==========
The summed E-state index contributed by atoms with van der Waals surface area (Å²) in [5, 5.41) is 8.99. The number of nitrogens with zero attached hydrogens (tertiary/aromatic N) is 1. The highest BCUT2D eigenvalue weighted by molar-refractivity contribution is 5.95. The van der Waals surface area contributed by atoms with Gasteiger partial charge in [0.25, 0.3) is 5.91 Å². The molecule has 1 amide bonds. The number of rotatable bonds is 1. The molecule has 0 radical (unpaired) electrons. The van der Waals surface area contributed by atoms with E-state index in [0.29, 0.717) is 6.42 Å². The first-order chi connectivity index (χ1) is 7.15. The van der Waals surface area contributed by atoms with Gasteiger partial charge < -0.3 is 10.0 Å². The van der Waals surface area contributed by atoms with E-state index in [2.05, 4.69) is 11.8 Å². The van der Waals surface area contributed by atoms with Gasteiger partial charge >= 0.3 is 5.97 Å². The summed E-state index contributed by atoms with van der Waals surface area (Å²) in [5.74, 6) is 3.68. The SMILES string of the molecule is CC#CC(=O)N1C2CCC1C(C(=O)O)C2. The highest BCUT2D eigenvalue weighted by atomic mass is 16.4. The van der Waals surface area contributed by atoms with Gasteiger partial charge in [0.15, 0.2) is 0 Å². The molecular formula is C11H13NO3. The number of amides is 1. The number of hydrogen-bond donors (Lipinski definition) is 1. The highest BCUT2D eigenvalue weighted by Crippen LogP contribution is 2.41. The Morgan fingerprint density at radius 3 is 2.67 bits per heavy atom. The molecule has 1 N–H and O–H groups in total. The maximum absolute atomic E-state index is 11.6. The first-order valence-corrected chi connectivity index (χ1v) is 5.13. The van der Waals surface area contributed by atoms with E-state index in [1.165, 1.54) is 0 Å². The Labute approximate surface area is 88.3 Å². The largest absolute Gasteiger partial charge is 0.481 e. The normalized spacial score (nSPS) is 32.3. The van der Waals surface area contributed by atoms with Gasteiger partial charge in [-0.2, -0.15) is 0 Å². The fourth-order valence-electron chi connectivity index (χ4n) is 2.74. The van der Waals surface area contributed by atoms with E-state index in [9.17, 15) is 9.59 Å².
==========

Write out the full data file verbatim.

The summed E-state index contributed by atoms with van der Waals surface area (Å²) in [5, 5.41) is 8.99. The number of nitrogens with zero attached hydrogens (tertiary/aromatic N) is 1. The highest BCUT2D eigenvalue weighted by molar-refractivity contribution is 5.95. The van der Waals surface area contributed by atoms with Gasteiger partial charge in [0.25, 0.3) is 5.91 Å². The molecule has 1 amide bonds. The number of rotatable bonds is 1. The molecule has 0 radical (unpaired) electrons. The van der Waals surface area contributed by atoms with E-state index in [0.29, 0.717) is 6.42 Å². The first-order chi connectivity index (χ1) is 7.15. The van der Waals surface area contributed by atoms with Gasteiger partial charge < -0.3 is 10.0 Å². The van der Waals surface area contributed by atoms with E-state index in [2.05, 4.69) is 11.8 Å². The van der Waals surface area contributed by atoms with Gasteiger partial charge >= 0.3 is 5.97 Å². The summed E-state index contributed by atoms with van der Waals surface area (Å²) in [5.74, 6) is 3.68. The SMILES string of the molecule is CC#CC(=O)N1C2CCC1C(C(=O)O)C2. The highest BCUT2D eigenvalue weighted by atomic mass is 16.4. The van der Waals surface area contributed by atoms with Gasteiger partial charge in [0.15, 0.2) is 0 Å². The molecular formula is C11H13NO3. The number of amides is 1. The number of hydrogen-bond donors (Lipinski definition) is 1. The highest BCUT2D eigenvalue weighted by Crippen LogP contribution is 2.41. The Morgan fingerprint density at radius 3 is 2.67 bits per heavy atom. The molecule has 1 N–H and O–H groups in total. The maximum absolute atomic E-state index is 11.6. The first-order valence-corrected chi connectivity index (χ1v) is 5.13. The van der Waals surface area contributed by atoms with E-state index in [1.165, 1.54) is 0 Å². The Labute approximate surface area is 88.3 Å². The largest absolute Gasteiger partial charge is 0.481 e. The normalized spacial score (nSPS) is 32.3. The van der Waals surface area contributed by atoms with Gasteiger partial charge in [-0.2, -0.15) is 0 Å². The fourth-order valence-electron chi connectivity index (χ4n) is 2.74. The van der Waals surface area contributed by atoms with E-state index in [9.17, 15) is 9.59 Å².